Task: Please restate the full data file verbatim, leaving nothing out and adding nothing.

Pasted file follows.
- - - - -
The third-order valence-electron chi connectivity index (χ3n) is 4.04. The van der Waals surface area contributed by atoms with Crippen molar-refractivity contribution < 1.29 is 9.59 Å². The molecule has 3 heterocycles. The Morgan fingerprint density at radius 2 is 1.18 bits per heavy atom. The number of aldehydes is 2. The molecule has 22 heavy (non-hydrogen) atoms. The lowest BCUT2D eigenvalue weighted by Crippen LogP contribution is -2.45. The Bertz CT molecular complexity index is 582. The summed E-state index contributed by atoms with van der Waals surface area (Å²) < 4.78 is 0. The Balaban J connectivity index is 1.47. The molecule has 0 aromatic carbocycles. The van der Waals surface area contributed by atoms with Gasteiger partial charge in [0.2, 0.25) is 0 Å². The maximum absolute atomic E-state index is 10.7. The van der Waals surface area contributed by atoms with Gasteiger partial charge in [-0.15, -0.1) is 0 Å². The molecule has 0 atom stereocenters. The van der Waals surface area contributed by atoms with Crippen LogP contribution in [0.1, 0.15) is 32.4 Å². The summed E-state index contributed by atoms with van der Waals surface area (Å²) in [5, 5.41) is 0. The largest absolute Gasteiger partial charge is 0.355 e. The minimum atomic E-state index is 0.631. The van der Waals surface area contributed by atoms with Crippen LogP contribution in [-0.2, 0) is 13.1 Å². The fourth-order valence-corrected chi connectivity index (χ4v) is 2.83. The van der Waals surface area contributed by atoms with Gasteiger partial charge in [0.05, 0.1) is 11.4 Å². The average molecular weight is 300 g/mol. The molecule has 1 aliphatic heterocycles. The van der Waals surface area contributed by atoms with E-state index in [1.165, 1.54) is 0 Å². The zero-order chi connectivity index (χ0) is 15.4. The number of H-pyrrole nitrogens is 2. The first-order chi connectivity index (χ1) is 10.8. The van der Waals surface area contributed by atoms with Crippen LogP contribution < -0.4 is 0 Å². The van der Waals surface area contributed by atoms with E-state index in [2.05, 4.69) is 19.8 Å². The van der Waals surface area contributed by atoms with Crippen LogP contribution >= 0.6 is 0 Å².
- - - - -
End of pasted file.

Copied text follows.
The third-order valence-electron chi connectivity index (χ3n) is 4.04. The van der Waals surface area contributed by atoms with Crippen molar-refractivity contribution < 1.29 is 9.59 Å². The molecule has 3 heterocycles. The Morgan fingerprint density at radius 2 is 1.18 bits per heavy atom. The number of aldehydes is 2. The molecule has 22 heavy (non-hydrogen) atoms. The lowest BCUT2D eigenvalue weighted by Crippen LogP contribution is -2.45. The Bertz CT molecular complexity index is 582. The summed E-state index contributed by atoms with van der Waals surface area (Å²) < 4.78 is 0. The Balaban J connectivity index is 1.47. The molecule has 0 aromatic carbocycles. The van der Waals surface area contributed by atoms with Gasteiger partial charge in [0.2, 0.25) is 0 Å². The maximum absolute atomic E-state index is 10.7. The van der Waals surface area contributed by atoms with Gasteiger partial charge in [-0.15, -0.1) is 0 Å². The molecule has 0 atom stereocenters. The van der Waals surface area contributed by atoms with Crippen LogP contribution in [0.1, 0.15) is 32.4 Å². The summed E-state index contributed by atoms with van der Waals surface area (Å²) in [5, 5.41) is 0. The largest absolute Gasteiger partial charge is 0.355 e. The minimum atomic E-state index is 0.631. The van der Waals surface area contributed by atoms with Crippen LogP contribution in [-0.2, 0) is 13.1 Å². The fourth-order valence-corrected chi connectivity index (χ4v) is 2.83. The van der Waals surface area contributed by atoms with Gasteiger partial charge in [0.05, 0.1) is 11.4 Å². The average molecular weight is 300 g/mol. The molecule has 1 aliphatic heterocycles. The van der Waals surface area contributed by atoms with E-state index in [1.165, 1.54) is 0 Å². The zero-order chi connectivity index (χ0) is 15.4. The number of H-pyrrole nitrogens is 2. The first-order chi connectivity index (χ1) is 10.8. The van der Waals surface area contributed by atoms with Crippen LogP contribution < -0.4 is 0 Å². The van der Waals surface area contributed by atoms with E-state index in [2.05, 4.69) is 19.8 Å². The van der Waals surface area contributed by atoms with Crippen LogP contribution >= 0.6 is 0 Å².